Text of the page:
Girls and technology: it can be done elsewhere


Girls and technology: it can be done elsewhere


In Germany, Italy and Greece, almost twice as many girls choose a STEM study programme (STEM stands for science, technology, engineering, mathematics) as in the Netherlands. This emerges from the annual report Education at a Glance by the economic cooperation organisation OECD about the differences between the member countries’ education systems. Because the researchers have to collect data from all over the world, the report is always a few years behind. The effects of recent policies are not visible.


The figures on women in STEM, for instance, are from 2019. But they are interesting. The Netherlands has been doing its best for years to interest prospective students in STEM, and there are targeted recruitment campaigns, such as Girls’ Day, especially for girls. This appears to be having some effect: in 2013, 8.3 per cent of female students attended such study programmes and six years later the figure is 11.5 per cent. Nevertheless, the Netherlands is still at the bottom of the list.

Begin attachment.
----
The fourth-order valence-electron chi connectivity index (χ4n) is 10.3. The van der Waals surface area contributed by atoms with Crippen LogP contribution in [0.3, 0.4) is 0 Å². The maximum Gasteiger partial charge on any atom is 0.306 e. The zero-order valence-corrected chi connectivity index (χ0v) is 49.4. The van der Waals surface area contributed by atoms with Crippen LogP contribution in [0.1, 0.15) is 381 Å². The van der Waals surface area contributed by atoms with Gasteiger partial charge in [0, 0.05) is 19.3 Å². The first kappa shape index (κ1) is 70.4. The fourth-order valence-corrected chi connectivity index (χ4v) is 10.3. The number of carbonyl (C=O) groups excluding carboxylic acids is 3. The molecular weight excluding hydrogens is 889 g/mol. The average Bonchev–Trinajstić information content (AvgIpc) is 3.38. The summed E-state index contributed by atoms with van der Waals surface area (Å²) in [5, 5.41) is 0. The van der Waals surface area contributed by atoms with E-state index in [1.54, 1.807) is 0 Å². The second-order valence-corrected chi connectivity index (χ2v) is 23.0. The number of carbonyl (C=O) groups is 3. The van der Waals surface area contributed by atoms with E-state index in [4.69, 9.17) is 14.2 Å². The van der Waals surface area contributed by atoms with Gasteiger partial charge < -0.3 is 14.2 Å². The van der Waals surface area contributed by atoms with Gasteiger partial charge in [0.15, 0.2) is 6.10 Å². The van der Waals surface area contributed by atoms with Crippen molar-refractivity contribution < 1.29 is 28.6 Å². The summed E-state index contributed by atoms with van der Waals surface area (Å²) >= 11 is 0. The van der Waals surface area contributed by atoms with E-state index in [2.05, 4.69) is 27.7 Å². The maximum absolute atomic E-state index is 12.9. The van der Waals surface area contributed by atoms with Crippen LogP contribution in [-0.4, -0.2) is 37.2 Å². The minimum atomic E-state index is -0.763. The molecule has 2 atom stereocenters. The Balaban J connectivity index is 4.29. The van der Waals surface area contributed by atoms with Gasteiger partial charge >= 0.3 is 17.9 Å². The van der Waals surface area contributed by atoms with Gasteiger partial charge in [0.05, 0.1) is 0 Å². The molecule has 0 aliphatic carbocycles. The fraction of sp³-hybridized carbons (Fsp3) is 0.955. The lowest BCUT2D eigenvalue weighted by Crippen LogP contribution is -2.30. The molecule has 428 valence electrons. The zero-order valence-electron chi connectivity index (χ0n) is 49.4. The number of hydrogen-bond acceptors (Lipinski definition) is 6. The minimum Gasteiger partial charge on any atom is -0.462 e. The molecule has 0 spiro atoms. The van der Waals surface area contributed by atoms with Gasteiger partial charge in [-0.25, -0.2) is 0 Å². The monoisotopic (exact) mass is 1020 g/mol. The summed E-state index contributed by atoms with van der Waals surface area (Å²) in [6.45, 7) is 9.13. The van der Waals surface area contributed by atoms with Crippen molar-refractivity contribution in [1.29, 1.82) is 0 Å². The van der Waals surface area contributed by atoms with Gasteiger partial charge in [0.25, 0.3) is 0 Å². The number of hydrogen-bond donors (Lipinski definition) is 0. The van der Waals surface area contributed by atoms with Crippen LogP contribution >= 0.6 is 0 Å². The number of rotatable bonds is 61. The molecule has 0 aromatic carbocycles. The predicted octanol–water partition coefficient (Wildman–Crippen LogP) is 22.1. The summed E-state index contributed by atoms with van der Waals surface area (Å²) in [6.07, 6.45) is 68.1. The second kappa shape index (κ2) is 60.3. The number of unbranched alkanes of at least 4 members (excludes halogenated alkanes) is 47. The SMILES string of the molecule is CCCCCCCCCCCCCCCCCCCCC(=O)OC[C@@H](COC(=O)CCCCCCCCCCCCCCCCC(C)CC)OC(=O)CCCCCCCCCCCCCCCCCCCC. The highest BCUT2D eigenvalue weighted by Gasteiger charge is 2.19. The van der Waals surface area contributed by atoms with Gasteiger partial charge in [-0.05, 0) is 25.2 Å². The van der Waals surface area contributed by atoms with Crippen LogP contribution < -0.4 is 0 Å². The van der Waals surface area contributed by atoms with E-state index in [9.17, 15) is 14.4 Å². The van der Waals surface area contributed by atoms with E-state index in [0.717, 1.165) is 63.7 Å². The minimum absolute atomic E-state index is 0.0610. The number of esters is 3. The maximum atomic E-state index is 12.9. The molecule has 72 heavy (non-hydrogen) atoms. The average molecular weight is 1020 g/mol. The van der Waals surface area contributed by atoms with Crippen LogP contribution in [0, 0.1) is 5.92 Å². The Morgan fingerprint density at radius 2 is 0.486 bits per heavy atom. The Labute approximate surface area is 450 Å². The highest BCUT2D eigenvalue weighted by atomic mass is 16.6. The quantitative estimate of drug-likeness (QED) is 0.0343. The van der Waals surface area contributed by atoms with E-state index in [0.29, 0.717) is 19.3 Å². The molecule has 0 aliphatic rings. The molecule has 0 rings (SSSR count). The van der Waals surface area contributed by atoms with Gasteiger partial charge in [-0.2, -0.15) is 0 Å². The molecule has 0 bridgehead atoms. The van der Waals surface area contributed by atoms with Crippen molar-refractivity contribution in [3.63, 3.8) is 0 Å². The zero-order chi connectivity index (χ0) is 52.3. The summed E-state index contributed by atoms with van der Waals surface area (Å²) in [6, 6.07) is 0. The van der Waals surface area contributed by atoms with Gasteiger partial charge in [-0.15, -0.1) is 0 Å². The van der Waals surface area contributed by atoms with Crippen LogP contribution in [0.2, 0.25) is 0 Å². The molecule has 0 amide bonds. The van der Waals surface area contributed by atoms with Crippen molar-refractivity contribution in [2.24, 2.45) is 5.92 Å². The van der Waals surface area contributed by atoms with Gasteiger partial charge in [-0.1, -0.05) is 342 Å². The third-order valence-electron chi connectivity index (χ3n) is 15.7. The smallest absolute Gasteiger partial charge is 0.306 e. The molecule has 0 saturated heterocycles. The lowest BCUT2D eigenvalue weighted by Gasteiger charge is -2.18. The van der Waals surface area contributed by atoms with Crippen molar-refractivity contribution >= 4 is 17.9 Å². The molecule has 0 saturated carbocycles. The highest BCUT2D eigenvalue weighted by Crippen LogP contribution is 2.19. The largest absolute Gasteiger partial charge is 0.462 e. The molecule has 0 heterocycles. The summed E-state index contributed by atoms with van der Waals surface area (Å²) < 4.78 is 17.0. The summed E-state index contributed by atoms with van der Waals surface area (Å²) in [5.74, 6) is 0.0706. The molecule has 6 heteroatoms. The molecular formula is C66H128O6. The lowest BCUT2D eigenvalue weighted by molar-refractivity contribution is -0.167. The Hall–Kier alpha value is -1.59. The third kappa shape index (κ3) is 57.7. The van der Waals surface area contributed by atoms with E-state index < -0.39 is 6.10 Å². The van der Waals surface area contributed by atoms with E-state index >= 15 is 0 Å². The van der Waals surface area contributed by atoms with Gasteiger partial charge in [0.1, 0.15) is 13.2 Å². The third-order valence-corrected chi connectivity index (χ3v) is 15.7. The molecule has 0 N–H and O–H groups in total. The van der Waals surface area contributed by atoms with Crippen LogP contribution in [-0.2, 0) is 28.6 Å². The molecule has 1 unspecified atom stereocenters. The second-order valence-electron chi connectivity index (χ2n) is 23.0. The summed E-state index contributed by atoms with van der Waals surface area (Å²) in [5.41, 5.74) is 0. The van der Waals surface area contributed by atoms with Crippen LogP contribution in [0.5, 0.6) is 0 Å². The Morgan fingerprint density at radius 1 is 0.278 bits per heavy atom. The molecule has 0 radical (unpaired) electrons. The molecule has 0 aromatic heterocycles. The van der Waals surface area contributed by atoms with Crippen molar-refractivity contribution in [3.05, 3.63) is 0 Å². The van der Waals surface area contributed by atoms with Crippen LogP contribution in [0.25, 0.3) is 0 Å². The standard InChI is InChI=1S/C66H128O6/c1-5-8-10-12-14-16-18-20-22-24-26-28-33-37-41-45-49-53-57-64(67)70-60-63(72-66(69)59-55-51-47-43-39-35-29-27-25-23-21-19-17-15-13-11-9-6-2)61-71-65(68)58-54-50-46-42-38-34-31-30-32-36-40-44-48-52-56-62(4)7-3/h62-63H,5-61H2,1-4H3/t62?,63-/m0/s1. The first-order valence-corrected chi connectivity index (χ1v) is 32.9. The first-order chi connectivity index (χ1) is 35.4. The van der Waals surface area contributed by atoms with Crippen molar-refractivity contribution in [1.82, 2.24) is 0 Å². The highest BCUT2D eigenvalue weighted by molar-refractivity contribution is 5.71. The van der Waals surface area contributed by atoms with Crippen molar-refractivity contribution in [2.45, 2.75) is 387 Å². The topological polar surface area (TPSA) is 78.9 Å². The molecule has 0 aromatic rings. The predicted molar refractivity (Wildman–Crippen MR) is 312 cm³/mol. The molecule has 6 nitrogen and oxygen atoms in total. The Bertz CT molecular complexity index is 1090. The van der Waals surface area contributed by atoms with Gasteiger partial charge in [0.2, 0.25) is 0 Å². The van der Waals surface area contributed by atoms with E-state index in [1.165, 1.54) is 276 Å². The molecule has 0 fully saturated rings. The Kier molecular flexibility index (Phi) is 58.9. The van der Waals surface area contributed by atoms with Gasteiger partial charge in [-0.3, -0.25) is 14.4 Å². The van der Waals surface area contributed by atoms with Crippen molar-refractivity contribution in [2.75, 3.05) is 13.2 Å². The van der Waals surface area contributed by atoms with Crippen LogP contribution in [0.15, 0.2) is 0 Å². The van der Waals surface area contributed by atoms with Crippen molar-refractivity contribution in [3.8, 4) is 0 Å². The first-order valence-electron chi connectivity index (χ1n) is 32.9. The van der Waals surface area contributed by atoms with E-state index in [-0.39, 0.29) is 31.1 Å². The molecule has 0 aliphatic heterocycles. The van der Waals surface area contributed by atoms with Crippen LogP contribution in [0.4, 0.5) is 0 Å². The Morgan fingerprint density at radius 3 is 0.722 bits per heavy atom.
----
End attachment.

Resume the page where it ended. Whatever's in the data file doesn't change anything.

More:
‘Women in STEM’. © HOP. Source: OECD, Education at a Glance 2021,  table. Dots: position in 2013.


What percentage of men and women will obtain their first higher education degree before the age of 30? In all countries, women graduate earlier than men, but in the Netherlands the difference is relatively small. (HOP, Bas Belleman)



‘First degree, younger than 30 years old’. © HOP. Source: OECD, Education at a Glance 2021. Excluding international students.



Editor in chief Saskia Bonger

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